DEAR JERRY: Thank you for your lucid explanation of Don McLean's "American Pie." Can you do the same for Jimmy Webb's "MacArthur Park?"
D.J. Bell, Cherry Hill, N.J.
DEAR D.J.: One thing that surprises most people is learning that everything heard in Jimmy Webb's "MacArthur Park" is based on real-life. It is neither fiction nor an ambiguous metaphor.
That the story is of real people, places, and things in one man's life, make "MacArthur Park" easier to explain than "American Pie."
For starters, MacArthur Park, named after General Douglas MacArthur, is a real park in the Westlake district of Los Angeles, and is an officially designated Historic Cultural Monument.
Jimmy Webb and his girlfriend, Susie Horton, frequently had lunch at MacArthur Park, a convenient rendezvous point since Miss Horton worked directly across the street.
Unexpectedly, and to his dismay, Susie ended the relationship with Jimmy.
Among his many indelible memories were specific sights and scenes they saw and shared at the park during better times.
"Everything mentioned in the song was visible," explains Webb. "There's nothing in it that was fabricated! The old men playing checkers by the trees. The cake that was left out in the rain. All of the things in the song are things I actually saw. It's a musical collage of this whole love affair that kind of went down in MacArthur Park." Converting those thoughts and images into lyrics was instinctive for Jimmy, who says: "Back then, I was kind of like an emotional machine. Whatever was going on inside me would bubble out of the piano and onto paper."
Once written, "MacArthur Park" was offered to the Association, a Los Angeles band already with five Top 10 hits: "Along Comes Mary"; "Cherish"; "Windy"; "Never My Love"; and "Everything That Touches You."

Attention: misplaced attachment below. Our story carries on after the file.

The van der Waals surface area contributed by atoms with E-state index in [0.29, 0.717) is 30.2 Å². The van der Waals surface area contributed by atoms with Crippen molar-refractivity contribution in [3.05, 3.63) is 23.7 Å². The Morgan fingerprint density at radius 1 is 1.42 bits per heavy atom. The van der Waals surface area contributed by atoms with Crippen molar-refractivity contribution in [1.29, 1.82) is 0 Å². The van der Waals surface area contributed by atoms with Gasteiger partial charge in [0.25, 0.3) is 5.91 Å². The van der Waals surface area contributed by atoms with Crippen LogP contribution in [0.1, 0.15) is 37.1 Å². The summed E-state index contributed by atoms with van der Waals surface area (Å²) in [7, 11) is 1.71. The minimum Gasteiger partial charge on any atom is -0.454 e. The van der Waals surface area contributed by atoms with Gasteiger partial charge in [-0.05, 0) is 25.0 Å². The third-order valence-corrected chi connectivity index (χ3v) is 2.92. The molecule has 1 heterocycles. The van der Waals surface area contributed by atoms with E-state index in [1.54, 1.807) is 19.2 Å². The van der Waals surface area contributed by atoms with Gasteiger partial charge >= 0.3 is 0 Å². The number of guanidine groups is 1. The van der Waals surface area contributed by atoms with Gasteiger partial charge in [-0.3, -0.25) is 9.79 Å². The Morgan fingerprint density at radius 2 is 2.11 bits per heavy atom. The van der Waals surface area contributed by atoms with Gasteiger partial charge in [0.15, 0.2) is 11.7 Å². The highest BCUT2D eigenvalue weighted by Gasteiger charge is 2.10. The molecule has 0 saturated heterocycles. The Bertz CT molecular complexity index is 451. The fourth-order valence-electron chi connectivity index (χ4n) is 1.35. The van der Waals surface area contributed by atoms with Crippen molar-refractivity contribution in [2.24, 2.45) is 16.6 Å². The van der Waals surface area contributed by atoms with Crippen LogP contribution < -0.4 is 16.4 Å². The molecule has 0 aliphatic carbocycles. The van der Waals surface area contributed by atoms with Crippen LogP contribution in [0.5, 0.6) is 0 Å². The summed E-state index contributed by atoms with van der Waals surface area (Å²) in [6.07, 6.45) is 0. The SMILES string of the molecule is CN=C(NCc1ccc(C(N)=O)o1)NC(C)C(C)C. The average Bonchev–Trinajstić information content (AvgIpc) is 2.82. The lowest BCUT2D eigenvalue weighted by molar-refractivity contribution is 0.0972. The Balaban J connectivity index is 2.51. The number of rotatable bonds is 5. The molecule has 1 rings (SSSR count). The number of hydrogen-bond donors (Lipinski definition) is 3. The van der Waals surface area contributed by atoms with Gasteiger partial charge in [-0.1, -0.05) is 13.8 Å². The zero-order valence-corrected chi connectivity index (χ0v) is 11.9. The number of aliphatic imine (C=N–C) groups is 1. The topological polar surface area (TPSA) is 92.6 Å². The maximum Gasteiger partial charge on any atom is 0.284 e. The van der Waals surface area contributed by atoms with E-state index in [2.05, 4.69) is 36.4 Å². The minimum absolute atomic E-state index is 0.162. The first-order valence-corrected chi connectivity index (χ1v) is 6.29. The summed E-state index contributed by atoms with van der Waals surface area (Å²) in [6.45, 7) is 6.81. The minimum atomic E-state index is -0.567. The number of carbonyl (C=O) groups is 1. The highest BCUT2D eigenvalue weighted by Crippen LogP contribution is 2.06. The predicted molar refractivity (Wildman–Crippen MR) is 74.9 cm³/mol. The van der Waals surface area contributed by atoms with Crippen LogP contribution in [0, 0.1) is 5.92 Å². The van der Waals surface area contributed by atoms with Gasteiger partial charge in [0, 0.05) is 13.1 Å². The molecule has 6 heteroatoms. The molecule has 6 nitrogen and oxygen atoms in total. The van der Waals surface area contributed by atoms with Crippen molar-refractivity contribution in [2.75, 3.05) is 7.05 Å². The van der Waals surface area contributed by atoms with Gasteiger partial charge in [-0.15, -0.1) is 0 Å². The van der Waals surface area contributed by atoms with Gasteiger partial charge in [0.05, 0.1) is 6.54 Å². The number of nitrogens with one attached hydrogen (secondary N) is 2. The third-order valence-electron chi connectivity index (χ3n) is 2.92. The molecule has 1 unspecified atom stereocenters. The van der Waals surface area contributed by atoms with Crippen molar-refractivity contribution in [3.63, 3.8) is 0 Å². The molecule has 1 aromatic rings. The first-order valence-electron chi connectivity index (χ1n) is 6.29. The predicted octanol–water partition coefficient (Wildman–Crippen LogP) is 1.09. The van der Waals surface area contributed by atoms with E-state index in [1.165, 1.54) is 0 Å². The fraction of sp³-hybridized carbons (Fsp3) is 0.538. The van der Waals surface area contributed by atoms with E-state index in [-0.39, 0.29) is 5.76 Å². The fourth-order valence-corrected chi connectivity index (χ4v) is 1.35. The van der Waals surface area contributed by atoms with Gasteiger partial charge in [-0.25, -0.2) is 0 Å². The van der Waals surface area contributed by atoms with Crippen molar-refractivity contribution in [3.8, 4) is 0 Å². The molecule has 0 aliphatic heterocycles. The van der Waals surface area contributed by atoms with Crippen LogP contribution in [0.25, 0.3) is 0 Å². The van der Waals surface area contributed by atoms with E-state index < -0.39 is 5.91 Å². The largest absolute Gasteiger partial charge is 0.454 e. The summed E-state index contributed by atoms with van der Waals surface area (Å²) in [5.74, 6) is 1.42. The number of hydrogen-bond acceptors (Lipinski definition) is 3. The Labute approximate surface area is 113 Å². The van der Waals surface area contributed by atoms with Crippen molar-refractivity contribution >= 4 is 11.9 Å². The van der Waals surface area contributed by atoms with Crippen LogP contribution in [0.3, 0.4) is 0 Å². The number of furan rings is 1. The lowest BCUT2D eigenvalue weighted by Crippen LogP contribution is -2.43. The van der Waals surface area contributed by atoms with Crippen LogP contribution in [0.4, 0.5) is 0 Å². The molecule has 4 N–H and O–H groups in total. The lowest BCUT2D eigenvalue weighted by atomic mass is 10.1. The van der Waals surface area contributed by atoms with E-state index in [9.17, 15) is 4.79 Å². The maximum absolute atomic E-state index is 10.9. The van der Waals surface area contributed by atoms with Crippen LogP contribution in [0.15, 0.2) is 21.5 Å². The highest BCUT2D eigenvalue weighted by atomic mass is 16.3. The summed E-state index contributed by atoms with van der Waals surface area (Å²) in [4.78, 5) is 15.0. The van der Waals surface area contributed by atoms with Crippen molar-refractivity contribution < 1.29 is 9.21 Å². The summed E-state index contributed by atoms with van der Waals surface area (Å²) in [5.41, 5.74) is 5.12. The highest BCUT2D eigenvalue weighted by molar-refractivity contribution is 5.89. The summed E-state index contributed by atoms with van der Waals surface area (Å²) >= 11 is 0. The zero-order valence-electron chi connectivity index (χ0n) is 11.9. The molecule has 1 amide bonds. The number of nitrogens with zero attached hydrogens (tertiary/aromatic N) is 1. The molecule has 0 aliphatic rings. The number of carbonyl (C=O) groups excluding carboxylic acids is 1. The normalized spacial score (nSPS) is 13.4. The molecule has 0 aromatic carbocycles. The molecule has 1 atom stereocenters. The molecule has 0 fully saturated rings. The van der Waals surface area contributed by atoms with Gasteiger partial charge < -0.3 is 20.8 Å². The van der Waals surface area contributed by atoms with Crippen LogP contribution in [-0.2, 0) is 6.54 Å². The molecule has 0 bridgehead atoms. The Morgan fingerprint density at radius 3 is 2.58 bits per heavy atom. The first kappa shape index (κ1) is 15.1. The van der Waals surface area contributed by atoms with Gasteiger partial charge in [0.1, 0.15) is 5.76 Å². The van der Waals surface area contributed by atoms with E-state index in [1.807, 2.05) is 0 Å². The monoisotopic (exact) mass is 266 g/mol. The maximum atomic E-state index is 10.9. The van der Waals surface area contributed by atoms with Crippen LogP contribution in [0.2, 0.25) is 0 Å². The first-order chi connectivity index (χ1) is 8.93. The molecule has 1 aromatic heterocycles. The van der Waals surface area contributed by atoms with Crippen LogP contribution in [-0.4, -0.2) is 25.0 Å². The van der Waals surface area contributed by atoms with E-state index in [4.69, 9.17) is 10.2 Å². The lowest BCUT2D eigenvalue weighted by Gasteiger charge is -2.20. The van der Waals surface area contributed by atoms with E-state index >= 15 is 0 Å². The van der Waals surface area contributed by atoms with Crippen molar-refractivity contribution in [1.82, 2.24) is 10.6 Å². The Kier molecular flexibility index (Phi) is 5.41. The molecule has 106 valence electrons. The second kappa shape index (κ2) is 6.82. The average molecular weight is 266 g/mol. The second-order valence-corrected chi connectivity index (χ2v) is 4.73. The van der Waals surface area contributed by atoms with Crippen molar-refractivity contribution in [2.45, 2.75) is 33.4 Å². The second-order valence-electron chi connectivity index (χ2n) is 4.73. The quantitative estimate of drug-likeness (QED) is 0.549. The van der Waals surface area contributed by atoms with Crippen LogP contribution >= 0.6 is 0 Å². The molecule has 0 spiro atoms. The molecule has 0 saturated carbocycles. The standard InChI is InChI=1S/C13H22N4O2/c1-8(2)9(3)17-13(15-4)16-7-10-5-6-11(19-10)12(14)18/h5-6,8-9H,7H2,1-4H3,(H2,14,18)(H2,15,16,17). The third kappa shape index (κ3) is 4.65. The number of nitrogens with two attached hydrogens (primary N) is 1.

They turned it down for several reasons, one of which was its running time of 7:20, roughly two or three times the length of most hit records in the 1960s.
Richard Harris, who starred and sang in the 1967 film adaptation of the Broadway show, "Camelot," was looking to record commercially, and he didn't hesitate when Webb offered him "MacArthur Park."
Was it kismet that Richard Harris went directly from King Arthur to a park named MacArthur?
"MacArthur Park" (Dunhill 4134), shown on some copies as "MAC ARTHUR PARK," peaked at No. 2 on all three national charts: Billboard, Cash Box, and Record World. He was blocked at the top by Herb Alpert's "This Guy's in Love With You."
About 10 years later, "MacArthur Park" finally claimed the No. 1 spot, also on all three charts, this time by disco queen, Donna Summer (Casablanca 939).
Other noteworthy versions include:
1969: Waylon Jennings & the Kimberlys (RCA Victor 0210)
1969: Tony Bennett (Columbia 45032)
1971: Four Tops (Motown 1189)
1972: Andy Williams (Columbia 45647)
DEAR JERRY: My question is about two great groups, whose catalogs were mostly written by one or more of their members.
Of the Beatles and the Beach Boys, which Top 40 hits were written by someone outside their group?
Jolene Longmuir, Las Cruces, N.M.
DEAR JOLENE: Your "B" groups are excellent examples of bands with no need to look beyond their members for good material. When they did, it was based on preference, but never necessity.
Songs co-written by a group member with an outsider, such as Brian Wilson and Tony Asher (e.g., "Wouldn't It Be Nice" and "God Only Knows") are not included here.
These are the exceptions, and their writers:
"Ain't She Sweet" (Milton Ager-Jack Yellen)
"Matchbox" (Carl Perkins)
"My Bonnie" (Traditional)
"Slow Down" (Larry Williams)
"Twist and Shout" (Phil Medley-Bert Russell)
"Barbara Ann" (Fred Fassert)
"Come Go With Me" (Clarence "C.E." Quick)
"Do You Wanna Dance?" (Bobby Freeman)
"I Can Hear Music" (Jeff Barry-Ellie Greenwich-Phil Spector)
"Rock and Roll Music" (Chuck Berry)
"Sloop John B" (Traditional)
Perhaps you already knew that their enormous volume of work contains zero hit songs written by someone other than a Gibb.
Beginning with their first record (1967), "New York Mining Disaster 1941," to present, not just ones in the Top 40, but ALL Bee Gees' charted songs were written by Barry Gibb.
Along the way, Barry found time to write or co-write huge hits for other artists. Among those lucky recipients are: Andy Gibb, his younger brother; Frankie Valli; Samantha Sang; Yvonne Elliman; Barbra Streisand; and Kenny Rogers & Dolly Parton.